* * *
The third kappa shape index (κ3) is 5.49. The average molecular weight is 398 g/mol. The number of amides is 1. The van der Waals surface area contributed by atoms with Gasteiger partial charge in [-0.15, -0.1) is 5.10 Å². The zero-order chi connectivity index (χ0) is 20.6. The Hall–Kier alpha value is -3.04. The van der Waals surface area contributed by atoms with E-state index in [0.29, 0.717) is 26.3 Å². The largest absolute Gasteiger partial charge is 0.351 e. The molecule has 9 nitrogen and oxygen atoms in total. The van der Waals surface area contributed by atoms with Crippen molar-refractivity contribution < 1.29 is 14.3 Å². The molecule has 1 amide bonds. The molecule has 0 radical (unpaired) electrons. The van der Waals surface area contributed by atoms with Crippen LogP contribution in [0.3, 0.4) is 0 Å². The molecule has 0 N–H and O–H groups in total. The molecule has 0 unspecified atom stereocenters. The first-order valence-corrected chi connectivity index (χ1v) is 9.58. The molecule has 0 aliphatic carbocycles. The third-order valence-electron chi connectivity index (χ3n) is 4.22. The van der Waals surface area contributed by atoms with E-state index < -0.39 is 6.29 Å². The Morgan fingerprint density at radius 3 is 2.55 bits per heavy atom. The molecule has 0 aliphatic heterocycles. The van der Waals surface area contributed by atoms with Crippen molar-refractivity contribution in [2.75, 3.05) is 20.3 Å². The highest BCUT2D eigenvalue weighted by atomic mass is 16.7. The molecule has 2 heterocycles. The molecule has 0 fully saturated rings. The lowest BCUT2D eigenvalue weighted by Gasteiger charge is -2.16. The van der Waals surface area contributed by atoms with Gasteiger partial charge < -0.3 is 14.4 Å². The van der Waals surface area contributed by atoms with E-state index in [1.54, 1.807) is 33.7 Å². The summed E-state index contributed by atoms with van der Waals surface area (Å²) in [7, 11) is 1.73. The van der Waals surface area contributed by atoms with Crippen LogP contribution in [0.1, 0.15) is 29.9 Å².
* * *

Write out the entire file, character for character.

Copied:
The third kappa shape index (κ3) is 5.49. The average molecular weight is 398 g/mol. The number of amides is 1. The van der Waals surface area contributed by atoms with Gasteiger partial charge in [-0.15, -0.1) is 5.10 Å². The zero-order chi connectivity index (χ0) is 20.6. The Hall–Kier alpha value is -3.04. The van der Waals surface area contributed by atoms with E-state index in [0.29, 0.717) is 26.3 Å². The largest absolute Gasteiger partial charge is 0.351 e. The molecule has 9 nitrogen and oxygen atoms in total. The van der Waals surface area contributed by atoms with Crippen molar-refractivity contribution < 1.29 is 14.3 Å². The molecule has 1 amide bonds. The molecule has 0 radical (unpaired) electrons. The van der Waals surface area contributed by atoms with Crippen LogP contribution in [0.3, 0.4) is 0 Å². The molecule has 0 N–H and O–H groups in total. The molecule has 0 unspecified atom stereocenters. The first-order valence-corrected chi connectivity index (χ1v) is 9.58. The molecule has 0 aliphatic carbocycles. The third-order valence-electron chi connectivity index (χ3n) is 4.22. The van der Waals surface area contributed by atoms with E-state index < -0.39 is 6.29 Å². The Morgan fingerprint density at radius 3 is 2.55 bits per heavy atom. The molecule has 0 aliphatic heterocycles. The van der Waals surface area contributed by atoms with Crippen molar-refractivity contribution in [2.75, 3.05) is 20.3 Å². The highest BCUT2D eigenvalue weighted by atomic mass is 16.7. The molecule has 2 heterocycles. The molecule has 0 fully saturated rings. The lowest BCUT2D eigenvalue weighted by Gasteiger charge is -2.16. The van der Waals surface area contributed by atoms with Gasteiger partial charge < -0.3 is 14.4 Å². The van der Waals surface area contributed by atoms with E-state index in [1.54, 1.807) is 33.7 Å². The summed E-state index contributed by atoms with van der Waals surface area (Å²) in [7, 11) is 1.73. The van der Waals surface area contributed by atoms with Crippen LogP contribution in [0.1, 0.15) is 29.9 Å².